It’s a Fort. In Stamford.
Stamford (Google Maps location)
July 25, 2013
Fort Trumbull, Fort Griswold, Fort Saybrook, Pequot Fort… maybe even Forts Black Rock and Nathan Hale. These are all Connecticut forts people may have heard of. But Fort Stamford? Miles inland from the Long Island Sound? Tucked away along the winding roads near the New York border… there are remnants of a fort.
It was a Revolutionary War fort, in use between 1781 and 1783. The Brits had taken over Long Island which was only an hour or so away by sailing ship. They kept crossing the Sound and attacking Connecticut towns, stealing our horses and oxen as well as our food in the form of cows, sheep, and pigs. Sometimes, they just set our town on fire like they did in Norwarlk, Danbury, Fairfield, and New London.
Stamfordites begged for a fortification for protection. After all, they knew that saving Greenwich and Stamford and New Canaan would allow safe haven for all the hedgefunds and private equity firms that would allow Connecticut to become a wealthy state.
They just needed someone to build the joint. Who could be more Connecticut than General David Waterbury himself? (Seriously, there was a Revolutionary War General from Connecticut named David Waterbury. I can assure you that Waterbury is not named for this fine General though.)
Anyway, after battling the British at Yorktown with George Washington, General David Waterbury gathered up a bunch of soldiers and built Fort Stamford. Why here, you ask? The site chosen was close to the Mianus River which provided water for the fort and was far enough from the British controlled coastline to provide a modicum of safety.
Soldiers had a clear view all the way to Long Island Sound because no trees blocked the view at that time. Aha. That’s the bit that had me confused. I just checked and its about five miles to the coastline from Fort Stamford. I guess I’ve underestimated late 18th century binocular technology.
General Waterbury was no joke as his troops built this place in two months. Full-on redoubts and soldiers’ quarters and a kitchen and all that good stuff. Two years after it was built, the USA was independent of England and the state of Connecticut sold the fort. Fortunately, it was so well built that it was never fully removed and we can still visit the site today.
The soldiers who manned the fort endured all the hardships one might suppose. Getting shot at, long scouting hikes through the woods, bad weather, etc. An excerpt of a soldier’s account of his time at the fort can be read here, but here’s a bit for color:
As a specimen of the hardships to which a private soldier in time of war is constantly liable, I may mention the following. One evening the orderly sergeants passed around among the men and with a whisper commanded us to equip ourselves without noise; and then we were marched out of the fort to a woods two miles distant, and ordered to lie down on the frozen ground, where we passed a bitterly cold night with only a single blanket and our coats to protect us. We afterwards learned that this step was taken to avoid the enemy, who it was reported were that night to attack the fort with an overwhelming force. From such exposures and hardships as these my constitution received a shock, from which I have never recovered. The sickness of my father was considered a sufficient reason for giving me a discharge; and after eleven months service I left Stamford for Colchester. On reaching home I was immediately taken sick, and for six months was unable to do any business. From that time mingled mercies and misfortunes have attended me. The infirmities thus contracted in the service of my country, disabled me from arduous manual labor, and much of my life has therefore been spent in trade and other light employments.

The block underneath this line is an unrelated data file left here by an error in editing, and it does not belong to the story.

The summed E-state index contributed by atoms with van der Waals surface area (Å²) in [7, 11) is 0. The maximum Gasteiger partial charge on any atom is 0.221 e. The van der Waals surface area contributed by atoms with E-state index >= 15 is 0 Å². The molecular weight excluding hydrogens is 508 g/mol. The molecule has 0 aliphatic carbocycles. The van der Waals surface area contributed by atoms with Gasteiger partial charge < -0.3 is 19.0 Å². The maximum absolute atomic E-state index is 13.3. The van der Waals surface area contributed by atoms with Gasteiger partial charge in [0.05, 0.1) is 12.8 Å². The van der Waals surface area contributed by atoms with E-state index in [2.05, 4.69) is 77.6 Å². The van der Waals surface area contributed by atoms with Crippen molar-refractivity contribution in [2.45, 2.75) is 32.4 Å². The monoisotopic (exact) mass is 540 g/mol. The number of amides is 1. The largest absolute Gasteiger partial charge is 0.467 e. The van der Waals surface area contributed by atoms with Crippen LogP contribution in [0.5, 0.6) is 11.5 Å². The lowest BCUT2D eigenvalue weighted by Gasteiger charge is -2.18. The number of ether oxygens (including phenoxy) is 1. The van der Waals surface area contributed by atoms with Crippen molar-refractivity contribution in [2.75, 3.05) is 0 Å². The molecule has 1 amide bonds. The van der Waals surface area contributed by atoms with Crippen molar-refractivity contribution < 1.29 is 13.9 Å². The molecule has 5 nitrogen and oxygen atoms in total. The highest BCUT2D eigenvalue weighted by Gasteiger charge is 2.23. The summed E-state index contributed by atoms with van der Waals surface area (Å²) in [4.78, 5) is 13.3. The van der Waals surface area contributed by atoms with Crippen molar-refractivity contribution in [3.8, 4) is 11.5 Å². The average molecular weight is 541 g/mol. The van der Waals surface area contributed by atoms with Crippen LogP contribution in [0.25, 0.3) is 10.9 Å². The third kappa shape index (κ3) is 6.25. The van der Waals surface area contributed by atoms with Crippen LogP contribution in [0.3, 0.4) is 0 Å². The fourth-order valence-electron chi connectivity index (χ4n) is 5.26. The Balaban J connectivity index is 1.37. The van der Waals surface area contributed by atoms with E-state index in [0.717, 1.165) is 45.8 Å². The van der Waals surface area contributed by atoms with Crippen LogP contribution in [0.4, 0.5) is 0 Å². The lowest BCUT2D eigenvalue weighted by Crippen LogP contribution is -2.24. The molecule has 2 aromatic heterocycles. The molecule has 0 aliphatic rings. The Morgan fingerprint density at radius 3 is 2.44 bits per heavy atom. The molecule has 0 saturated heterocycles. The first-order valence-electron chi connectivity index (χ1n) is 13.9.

Most people today visit for the beautiful Goodbody Garden that now occupies the spot. However, the earthen mounds are still visible to the southeast and west of the formal walled garden. There are a bunch of markers and plaques, including one for a tree that has survived since the fort’s active days.
When homes were built in the 1970s on land surrounding the fort, streets were named for Revolutionary War heroes including General David Waterbury, Lt. Col. Samuel Canfield and Rev. Dr. James Cogswell, the fort surgeon.
So now, when people talk Connecticut forts, you’ll know to throw in Fort Stamford to look cool.